Congress isn't, however, the only thorn in the Sierra Club's garden. On the money front, according to the most recent documents filed with the California Department of Justice in Sacramento, the Sierra Club was managing to lose $1 million a year as recently as 1994. That's not a bad party trick, given that the club has yearly revenues of some $40 million, two-thirds of which come in the form of donations and dues from the environmentally minded public. The club spent a total of $33 million on lobbying; on producing books, a magazine, and catalogs; on its outing programs; and on support for its 63 volunteer chapters and 400 groups. Another $8 million, or one-fifth of the total budget, went for management expenses and fund raising; $1.4 million was spent on travel alone. During that same time, the Sierra Club gained some surprising stock investments, including two separate holdings of Fruit Of The Loom stock. Fruit Of The Loom is a company that, for obvious underwear reasons, depends on cotton for its profits. Cotton and salmon feed off the same water sources, in California at least. One wins, the other loses. If you're the money-losing Sierra Club with a financial interest in skivvies, what do you do?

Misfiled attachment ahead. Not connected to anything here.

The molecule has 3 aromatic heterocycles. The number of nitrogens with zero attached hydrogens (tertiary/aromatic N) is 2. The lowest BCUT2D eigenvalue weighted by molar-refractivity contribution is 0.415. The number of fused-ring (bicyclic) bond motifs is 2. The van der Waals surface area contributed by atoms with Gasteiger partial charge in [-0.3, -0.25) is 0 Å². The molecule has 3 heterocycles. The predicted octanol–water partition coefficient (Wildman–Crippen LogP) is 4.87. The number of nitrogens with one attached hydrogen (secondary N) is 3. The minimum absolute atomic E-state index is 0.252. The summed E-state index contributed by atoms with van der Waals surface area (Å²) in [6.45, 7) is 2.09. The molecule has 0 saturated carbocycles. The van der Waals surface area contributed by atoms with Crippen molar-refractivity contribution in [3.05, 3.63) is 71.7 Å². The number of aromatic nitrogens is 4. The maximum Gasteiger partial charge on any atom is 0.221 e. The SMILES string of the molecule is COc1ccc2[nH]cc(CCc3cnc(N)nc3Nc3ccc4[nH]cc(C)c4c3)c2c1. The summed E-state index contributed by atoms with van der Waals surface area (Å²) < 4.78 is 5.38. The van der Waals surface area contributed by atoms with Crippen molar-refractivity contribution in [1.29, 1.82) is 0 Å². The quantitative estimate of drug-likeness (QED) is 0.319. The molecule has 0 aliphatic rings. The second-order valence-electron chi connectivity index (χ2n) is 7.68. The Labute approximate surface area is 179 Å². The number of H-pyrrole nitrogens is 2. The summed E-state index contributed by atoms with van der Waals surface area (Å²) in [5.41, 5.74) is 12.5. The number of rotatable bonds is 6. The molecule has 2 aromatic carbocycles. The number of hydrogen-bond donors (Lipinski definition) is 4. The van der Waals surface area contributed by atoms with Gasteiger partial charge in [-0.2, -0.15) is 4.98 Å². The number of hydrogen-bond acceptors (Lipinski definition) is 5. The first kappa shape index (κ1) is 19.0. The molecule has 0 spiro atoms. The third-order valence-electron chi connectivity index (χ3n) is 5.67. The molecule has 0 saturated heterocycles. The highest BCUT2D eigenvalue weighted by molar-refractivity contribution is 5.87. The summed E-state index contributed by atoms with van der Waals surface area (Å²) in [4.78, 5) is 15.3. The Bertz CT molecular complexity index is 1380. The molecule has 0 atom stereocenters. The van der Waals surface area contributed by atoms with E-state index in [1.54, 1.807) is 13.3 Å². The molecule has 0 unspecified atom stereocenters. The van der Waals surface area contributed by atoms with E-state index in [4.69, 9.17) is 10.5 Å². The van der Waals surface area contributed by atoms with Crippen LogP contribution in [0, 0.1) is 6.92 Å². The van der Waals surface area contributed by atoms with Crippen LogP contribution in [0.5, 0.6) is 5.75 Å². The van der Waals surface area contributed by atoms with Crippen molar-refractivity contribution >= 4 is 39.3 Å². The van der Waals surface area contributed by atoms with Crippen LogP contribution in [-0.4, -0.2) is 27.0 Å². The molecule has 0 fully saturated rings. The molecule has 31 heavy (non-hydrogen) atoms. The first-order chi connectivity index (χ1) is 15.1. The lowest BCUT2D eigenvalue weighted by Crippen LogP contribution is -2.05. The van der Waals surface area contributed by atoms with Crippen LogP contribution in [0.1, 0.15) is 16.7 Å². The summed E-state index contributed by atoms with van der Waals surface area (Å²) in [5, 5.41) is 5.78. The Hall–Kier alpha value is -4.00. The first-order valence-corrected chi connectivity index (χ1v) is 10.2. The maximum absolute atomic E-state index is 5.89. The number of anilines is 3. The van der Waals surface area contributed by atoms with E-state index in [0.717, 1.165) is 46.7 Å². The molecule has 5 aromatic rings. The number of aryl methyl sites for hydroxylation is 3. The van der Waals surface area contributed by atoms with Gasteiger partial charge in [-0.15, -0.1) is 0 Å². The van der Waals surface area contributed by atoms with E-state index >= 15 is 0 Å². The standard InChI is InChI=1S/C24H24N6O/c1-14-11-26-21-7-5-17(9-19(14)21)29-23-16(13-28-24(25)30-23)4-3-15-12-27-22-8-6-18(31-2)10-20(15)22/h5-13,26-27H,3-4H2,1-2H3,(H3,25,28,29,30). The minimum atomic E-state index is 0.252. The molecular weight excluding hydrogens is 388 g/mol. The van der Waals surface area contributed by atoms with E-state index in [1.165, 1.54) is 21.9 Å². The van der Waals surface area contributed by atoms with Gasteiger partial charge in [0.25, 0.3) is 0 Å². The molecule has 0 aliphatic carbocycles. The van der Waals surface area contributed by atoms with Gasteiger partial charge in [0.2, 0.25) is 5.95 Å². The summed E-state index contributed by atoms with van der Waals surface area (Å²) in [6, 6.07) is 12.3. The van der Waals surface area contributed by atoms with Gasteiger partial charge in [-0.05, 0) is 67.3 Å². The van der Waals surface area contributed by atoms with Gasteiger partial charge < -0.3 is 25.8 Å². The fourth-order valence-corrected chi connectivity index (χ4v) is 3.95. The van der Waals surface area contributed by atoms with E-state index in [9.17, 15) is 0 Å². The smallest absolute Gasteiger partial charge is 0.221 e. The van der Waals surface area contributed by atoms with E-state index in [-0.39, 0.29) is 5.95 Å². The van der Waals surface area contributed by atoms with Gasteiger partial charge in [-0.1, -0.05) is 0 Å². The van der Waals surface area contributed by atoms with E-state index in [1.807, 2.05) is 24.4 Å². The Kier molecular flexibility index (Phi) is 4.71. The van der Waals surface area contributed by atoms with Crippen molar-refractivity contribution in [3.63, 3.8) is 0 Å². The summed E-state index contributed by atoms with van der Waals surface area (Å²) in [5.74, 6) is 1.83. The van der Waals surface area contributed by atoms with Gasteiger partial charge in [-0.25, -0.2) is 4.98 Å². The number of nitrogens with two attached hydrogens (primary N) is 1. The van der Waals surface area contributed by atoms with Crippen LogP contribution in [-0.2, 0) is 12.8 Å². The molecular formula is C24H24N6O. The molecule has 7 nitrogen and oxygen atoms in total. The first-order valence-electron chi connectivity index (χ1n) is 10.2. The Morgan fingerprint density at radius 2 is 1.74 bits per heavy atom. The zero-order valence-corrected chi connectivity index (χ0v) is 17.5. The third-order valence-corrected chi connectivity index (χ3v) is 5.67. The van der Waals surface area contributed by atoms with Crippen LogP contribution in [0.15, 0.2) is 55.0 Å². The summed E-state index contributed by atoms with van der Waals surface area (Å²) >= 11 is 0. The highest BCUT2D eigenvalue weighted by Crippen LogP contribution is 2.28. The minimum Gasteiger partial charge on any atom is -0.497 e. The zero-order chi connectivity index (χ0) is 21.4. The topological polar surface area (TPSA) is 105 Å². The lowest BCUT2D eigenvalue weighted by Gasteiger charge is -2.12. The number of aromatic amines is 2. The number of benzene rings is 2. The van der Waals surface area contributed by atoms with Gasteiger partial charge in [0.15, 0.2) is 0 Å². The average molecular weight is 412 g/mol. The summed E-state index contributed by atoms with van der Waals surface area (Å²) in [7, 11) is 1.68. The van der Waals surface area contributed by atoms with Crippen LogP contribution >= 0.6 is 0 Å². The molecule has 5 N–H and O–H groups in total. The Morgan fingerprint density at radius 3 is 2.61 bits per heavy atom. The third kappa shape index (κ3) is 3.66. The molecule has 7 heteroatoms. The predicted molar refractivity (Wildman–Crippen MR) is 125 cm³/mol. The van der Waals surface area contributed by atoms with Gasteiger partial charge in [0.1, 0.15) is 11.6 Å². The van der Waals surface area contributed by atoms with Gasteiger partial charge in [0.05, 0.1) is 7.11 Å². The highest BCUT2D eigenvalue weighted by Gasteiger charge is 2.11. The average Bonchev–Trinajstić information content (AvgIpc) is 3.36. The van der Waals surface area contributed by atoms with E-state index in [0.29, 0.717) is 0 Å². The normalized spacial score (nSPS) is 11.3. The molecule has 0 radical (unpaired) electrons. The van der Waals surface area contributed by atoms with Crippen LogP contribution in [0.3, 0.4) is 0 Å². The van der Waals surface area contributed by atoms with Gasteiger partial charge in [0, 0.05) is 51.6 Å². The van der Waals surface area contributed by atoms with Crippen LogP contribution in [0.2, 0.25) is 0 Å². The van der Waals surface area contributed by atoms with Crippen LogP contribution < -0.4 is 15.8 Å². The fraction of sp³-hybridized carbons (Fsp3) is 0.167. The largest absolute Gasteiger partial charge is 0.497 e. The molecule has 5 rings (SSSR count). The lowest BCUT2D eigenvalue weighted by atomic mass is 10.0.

Then came the whole flap over immigration. In March of 1993, the Sierra Club found itself on the brink of endorsing a measure that basically said newcomers and the United States environment were a bad match. Keep those folks south of the border, you see, and they won't be standing on line in Wal-Marts across America getting ready to buy aerosol sprays that could deplete the ozone layer.